Song Yadong vs Chris Gutierrez staff predictions & odds | UFC Fight Night 233 1

Song Yadong and Chris Gutierrez will go head-to-head in this weekend’s UFC Fight Night 233 main event.

The event is scheduled for Saturday, December 9, and will take place at the UFC Apex facility in Las Vegas. The fight card was originally slated to take place in Shanghai, China, but was rescheduled for the Apex in November.

Before UFC Fight Night 233 takes place on Saturday night, read up on the latest Song Yadong vs. Chris Gutierrez betting odds and our full fight breakdowns, analysis, and predictions before the main event.

Song Yadong vs. Chris Gutierrez odds

Song Yadong is set to enter UFC Fight Night 233 as a heavy betting favorite with odds of -360.

  • Song Yadong: -360 (BetUS)
  • Chris Gutierrez: +260 (BetUS)

Song Yadong vs. Chris Gutierrez predictions

Braeden Arbour

Both of these men are tremendous strikers but very different fighters. Chris Gutierrez is a fluid long striker who really exemplifies the finesse of high-level kickboxing. His keys to victory are to be elusive and maintain his feints, angles and use his kicks to halt the forward movement of Song. Gutierrez has less raw punching power, so there will be times where Song feels as though it’s a good trade off for him to exchange as he bridges the gap. Attacking oblique or side kicks to the lead knee, or straight on to the mid section may be a good way to take some of that pressure off.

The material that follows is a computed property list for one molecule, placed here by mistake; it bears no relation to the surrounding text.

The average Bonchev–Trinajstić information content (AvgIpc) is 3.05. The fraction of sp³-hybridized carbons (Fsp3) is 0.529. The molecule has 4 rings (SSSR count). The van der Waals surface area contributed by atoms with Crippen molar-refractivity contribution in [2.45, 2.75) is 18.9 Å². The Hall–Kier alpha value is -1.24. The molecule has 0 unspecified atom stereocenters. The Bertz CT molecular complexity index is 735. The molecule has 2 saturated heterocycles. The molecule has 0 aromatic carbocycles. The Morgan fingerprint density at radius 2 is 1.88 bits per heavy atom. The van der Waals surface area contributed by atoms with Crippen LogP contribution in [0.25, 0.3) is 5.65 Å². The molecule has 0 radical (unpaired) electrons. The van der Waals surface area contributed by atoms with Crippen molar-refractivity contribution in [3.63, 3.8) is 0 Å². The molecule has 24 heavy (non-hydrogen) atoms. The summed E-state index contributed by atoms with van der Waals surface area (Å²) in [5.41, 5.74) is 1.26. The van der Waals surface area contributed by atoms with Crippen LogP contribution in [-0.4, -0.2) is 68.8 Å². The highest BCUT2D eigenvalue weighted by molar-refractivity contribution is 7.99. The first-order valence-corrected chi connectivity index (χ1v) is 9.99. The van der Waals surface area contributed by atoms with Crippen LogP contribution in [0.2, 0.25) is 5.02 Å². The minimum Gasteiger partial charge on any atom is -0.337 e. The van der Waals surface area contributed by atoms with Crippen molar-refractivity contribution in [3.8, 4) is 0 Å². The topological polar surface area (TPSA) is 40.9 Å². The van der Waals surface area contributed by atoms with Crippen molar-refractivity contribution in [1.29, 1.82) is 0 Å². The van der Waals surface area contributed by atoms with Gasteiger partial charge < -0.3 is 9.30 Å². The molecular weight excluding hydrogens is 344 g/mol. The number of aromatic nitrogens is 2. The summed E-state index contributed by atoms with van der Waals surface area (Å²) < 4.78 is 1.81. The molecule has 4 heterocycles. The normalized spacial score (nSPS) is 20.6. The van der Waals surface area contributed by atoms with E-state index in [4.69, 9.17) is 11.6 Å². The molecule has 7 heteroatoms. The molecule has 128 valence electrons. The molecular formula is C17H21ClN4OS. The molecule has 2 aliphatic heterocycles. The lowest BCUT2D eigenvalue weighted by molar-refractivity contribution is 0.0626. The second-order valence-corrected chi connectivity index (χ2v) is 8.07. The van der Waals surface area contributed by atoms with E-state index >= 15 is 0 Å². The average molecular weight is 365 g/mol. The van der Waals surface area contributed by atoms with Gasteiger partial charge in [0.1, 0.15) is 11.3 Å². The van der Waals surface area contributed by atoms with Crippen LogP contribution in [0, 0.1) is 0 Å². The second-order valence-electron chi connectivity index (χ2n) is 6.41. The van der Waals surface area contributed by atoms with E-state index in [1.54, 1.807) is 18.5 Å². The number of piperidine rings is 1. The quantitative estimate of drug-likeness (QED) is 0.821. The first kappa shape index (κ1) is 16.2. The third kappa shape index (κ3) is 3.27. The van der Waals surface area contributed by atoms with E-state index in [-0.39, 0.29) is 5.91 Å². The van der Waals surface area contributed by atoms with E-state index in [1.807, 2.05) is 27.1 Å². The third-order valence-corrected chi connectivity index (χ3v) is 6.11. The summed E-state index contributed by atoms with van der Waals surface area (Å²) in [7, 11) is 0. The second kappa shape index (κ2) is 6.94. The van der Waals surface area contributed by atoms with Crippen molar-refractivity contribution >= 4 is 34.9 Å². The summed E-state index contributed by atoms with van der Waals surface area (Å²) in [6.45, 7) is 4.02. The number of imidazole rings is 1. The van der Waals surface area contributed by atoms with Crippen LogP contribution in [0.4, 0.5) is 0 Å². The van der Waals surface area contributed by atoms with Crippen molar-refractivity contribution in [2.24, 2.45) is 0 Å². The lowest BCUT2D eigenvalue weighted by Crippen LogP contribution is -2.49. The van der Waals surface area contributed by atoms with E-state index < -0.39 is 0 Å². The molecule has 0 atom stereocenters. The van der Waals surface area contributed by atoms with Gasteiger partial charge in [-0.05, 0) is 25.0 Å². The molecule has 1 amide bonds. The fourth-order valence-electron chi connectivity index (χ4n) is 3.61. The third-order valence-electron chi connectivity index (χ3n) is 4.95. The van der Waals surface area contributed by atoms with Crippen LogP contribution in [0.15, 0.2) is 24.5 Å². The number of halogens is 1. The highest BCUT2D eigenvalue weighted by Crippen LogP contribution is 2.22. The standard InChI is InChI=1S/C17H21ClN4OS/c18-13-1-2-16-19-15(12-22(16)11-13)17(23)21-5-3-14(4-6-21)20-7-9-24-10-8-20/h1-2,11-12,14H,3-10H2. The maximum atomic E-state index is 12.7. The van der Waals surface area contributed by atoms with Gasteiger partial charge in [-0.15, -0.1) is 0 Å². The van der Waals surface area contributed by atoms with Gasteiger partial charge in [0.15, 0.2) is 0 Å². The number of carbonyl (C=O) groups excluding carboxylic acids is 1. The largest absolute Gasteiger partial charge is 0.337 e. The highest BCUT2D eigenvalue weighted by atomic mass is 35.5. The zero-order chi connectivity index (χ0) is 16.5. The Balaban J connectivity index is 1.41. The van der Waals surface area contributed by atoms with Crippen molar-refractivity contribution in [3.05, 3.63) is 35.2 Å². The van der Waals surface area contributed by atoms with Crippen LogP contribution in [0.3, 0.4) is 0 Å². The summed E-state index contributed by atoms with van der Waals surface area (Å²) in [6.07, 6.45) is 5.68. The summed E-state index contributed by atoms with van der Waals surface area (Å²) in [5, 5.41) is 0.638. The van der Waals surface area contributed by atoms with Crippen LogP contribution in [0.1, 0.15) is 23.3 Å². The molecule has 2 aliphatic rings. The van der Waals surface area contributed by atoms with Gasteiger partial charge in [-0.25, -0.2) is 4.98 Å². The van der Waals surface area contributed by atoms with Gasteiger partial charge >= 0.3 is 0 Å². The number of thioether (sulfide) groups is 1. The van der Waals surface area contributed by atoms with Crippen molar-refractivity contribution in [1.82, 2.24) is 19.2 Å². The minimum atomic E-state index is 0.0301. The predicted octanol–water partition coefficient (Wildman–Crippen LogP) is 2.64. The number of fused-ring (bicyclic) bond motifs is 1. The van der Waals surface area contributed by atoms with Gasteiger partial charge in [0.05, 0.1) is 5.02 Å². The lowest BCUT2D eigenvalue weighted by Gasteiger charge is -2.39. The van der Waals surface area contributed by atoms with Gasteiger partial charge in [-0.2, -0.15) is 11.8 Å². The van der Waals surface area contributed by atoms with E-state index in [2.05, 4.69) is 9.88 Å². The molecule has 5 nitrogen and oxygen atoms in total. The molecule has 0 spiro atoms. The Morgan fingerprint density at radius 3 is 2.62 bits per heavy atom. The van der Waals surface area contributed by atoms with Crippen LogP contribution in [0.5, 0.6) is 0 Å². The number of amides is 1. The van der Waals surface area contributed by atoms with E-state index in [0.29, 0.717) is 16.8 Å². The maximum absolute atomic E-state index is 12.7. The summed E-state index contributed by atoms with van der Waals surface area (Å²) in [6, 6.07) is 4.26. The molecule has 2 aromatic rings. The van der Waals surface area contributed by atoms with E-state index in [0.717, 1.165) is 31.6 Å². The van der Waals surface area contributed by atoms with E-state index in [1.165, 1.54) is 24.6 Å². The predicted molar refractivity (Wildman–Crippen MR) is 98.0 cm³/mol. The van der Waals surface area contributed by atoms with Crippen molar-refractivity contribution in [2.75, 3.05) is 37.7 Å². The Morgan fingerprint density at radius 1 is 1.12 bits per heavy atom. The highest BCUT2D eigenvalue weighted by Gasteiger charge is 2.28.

However, one of Gutierrez’s biggest tools in this matchup should be his elbows. Song’s last loss was to Cory Sandhagen in 2022, a fighter who shares some similarities in his strengths with Gutierrez. One of the major flaws for Song in that fight was while he was able to shell up under pressure and block much of the boxing attacks, Sandhagen was able to use those moments to slip elbows splitting the guard or over the top. Due to the power difference, being able to slice at Song is the best way to cause major damage that can have a large impact.